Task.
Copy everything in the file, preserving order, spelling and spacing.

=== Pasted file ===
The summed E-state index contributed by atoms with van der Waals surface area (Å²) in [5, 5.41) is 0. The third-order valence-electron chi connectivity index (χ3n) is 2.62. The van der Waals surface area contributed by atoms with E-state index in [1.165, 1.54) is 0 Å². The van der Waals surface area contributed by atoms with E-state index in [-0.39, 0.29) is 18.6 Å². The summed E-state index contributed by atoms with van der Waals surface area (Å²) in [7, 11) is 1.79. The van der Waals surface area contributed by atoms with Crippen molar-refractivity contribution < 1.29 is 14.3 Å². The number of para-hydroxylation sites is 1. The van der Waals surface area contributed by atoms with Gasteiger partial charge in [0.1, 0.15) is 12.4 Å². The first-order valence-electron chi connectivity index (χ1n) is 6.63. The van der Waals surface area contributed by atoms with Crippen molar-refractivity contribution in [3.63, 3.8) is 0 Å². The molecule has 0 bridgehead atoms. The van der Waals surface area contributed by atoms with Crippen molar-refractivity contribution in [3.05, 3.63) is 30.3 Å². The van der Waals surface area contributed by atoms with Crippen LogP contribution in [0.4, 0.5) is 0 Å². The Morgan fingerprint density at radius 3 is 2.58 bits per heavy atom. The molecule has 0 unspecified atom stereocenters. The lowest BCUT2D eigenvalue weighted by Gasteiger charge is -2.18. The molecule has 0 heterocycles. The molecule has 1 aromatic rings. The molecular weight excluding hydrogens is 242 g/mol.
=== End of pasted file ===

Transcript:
The summed E-state index contributed by atoms with van der Waals surface area (Å²) in [5, 5.41) is 0. The third-order valence-electron chi connectivity index (χ3n) is 2.62. The van der Waals surface area contributed by atoms with E-state index in [1.165, 1.54) is 0 Å². The van der Waals surface area contributed by atoms with E-state index in [-0.39, 0.29) is 18.6 Å². The summed E-state index contributed by atoms with van der Waals surface area (Å²) in [7, 11) is 1.79. The van der Waals surface area contributed by atoms with Crippen molar-refractivity contribution < 1.29 is 14.3 Å². The number of para-hydroxylation sites is 1. The van der Waals surface area contributed by atoms with Gasteiger partial charge in [0.1, 0.15) is 12.4 Å². The first-order valence-electron chi connectivity index (χ1n) is 6.63. The van der Waals surface area contributed by atoms with Crippen molar-refractivity contribution in [3.63, 3.8) is 0 Å². The molecule has 0 bridgehead atoms. The van der Waals surface area contributed by atoms with Crippen molar-refractivity contribution in [3.05, 3.63) is 30.3 Å². The van der Waals surface area contributed by atoms with Crippen LogP contribution in [0.4, 0.5) is 0 Å². The Morgan fingerprint density at radius 3 is 2.58 bits per heavy atom. The molecule has 0 unspecified atom stereocenters. The lowest BCUT2D eigenvalue weighted by Gasteiger charge is -2.18. The molecule has 0 heterocycles. The molecule has 1 aromatic rings. The molecular weight excluding hydrogens is 242 g/mol.